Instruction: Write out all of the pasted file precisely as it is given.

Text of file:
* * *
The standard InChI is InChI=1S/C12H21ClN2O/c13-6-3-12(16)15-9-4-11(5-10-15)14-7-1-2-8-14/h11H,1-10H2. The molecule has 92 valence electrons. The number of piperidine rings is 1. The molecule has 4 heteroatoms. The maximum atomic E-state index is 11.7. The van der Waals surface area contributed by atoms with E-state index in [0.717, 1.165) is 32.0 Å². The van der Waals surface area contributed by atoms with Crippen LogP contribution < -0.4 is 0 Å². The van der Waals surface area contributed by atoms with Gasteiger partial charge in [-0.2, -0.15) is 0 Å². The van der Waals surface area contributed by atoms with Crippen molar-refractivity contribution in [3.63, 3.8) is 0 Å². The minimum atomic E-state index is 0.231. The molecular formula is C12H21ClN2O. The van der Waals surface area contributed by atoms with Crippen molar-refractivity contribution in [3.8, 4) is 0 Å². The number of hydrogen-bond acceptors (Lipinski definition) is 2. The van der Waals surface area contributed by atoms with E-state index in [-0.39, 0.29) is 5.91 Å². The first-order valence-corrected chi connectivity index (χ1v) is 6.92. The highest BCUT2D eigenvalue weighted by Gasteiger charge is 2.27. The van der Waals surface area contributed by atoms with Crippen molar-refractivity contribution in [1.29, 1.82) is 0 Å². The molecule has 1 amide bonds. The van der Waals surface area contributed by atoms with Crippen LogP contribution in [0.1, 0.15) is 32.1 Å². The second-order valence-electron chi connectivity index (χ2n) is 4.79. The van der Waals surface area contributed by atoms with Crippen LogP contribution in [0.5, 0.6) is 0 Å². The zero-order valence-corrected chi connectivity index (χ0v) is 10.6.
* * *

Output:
The standard InChI is InChI=1S/C12H21ClN2O/c13-6-3-12(16)15-9-4-11(5-10-15)14-7-1-2-8-14/h11H,1-10H2. The molecule has 92 valence electrons. The number of piperidine rings is 1. The molecule has 4 heteroatoms. The maximum atomic E-state index is 11.7. The van der Waals surface area contributed by atoms with E-state index in [0.717, 1.165) is 32.0 Å². The van der Waals surface area contributed by atoms with Crippen LogP contribution < -0.4 is 0 Å². The van der Waals surface area contributed by atoms with Gasteiger partial charge in [-0.2, -0.15) is 0 Å². The van der Waals surface area contributed by atoms with Crippen molar-refractivity contribution in [3.63, 3.8) is 0 Å². The minimum atomic E-state index is 0.231. The molecular formula is C12H21ClN2O. The van der Waals surface area contributed by atoms with Crippen molar-refractivity contribution in [3.8, 4) is 0 Å². The number of hydrogen-bond acceptors (Lipinski definition) is 2. The van der Waals surface area contributed by atoms with E-state index in [-0.39, 0.29) is 5.91 Å². The first-order valence-corrected chi connectivity index (χ1v) is 6.92. The highest BCUT2D eigenvalue weighted by Gasteiger charge is 2.27. The van der Waals surface area contributed by atoms with Crippen molar-refractivity contribution in [1.29, 1.82) is 0 Å². The molecule has 1 amide bonds. The van der Waals surface area contributed by atoms with Crippen LogP contribution in [0.1, 0.15) is 32.1 Å². The second-order valence-electron chi connectivity index (χ2n) is 4.79. The van der Waals surface area contributed by atoms with Crippen LogP contribution in [0.5, 0.6) is 0 Å². The zero-order valence-corrected chi connectivity index (χ0v) is 10.6.